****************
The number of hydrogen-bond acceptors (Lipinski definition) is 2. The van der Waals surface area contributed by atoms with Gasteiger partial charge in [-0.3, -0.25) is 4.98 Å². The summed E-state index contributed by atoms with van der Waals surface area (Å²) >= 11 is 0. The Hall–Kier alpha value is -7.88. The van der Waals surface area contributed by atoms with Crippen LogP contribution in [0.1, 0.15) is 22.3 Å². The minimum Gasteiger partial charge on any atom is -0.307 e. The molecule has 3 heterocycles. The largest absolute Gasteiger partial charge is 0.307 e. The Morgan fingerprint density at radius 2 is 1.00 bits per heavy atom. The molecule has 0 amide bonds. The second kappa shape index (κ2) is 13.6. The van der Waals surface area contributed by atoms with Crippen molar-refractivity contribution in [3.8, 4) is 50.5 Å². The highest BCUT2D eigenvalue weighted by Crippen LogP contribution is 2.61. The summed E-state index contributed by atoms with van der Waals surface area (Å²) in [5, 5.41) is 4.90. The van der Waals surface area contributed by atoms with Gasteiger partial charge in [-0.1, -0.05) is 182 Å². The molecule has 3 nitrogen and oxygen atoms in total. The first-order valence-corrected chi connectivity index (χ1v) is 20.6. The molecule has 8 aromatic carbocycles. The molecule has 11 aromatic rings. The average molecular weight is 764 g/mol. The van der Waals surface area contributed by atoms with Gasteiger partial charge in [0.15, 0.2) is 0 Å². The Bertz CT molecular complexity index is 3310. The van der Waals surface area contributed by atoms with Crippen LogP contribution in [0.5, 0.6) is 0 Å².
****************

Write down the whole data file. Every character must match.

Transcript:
The number of hydrogen-bond acceptors (Lipinski definition) is 2. The van der Waals surface area contributed by atoms with Gasteiger partial charge in [-0.3, -0.25) is 4.98 Å². The summed E-state index contributed by atoms with van der Waals surface area (Å²) >= 11 is 0. The Hall–Kier alpha value is -7.88. The van der Waals surface area contributed by atoms with Crippen LogP contribution in [0.1, 0.15) is 22.3 Å². The minimum Gasteiger partial charge on any atom is -0.307 e. The molecule has 3 heterocycles. The largest absolute Gasteiger partial charge is 0.307 e. The Morgan fingerprint density at radius 2 is 1.00 bits per heavy atom. The molecule has 0 amide bonds. The second kappa shape index (κ2) is 13.6. The van der Waals surface area contributed by atoms with Crippen molar-refractivity contribution in [3.8, 4) is 50.5 Å². The highest BCUT2D eigenvalue weighted by Crippen LogP contribution is 2.61. The summed E-state index contributed by atoms with van der Waals surface area (Å²) in [5, 5.41) is 4.90. The van der Waals surface area contributed by atoms with Gasteiger partial charge in [-0.1, -0.05) is 182 Å². The molecule has 3 nitrogen and oxygen atoms in total. The first-order valence-corrected chi connectivity index (χ1v) is 20.6. The molecule has 8 aromatic carbocycles. The molecule has 11 aromatic rings. The average molecular weight is 764 g/mol. The van der Waals surface area contributed by atoms with Gasteiger partial charge in [0.15, 0.2) is 0 Å². The Bertz CT molecular complexity index is 3310. The van der Waals surface area contributed by atoms with Crippen LogP contribution in [0.5, 0.6) is 0 Å².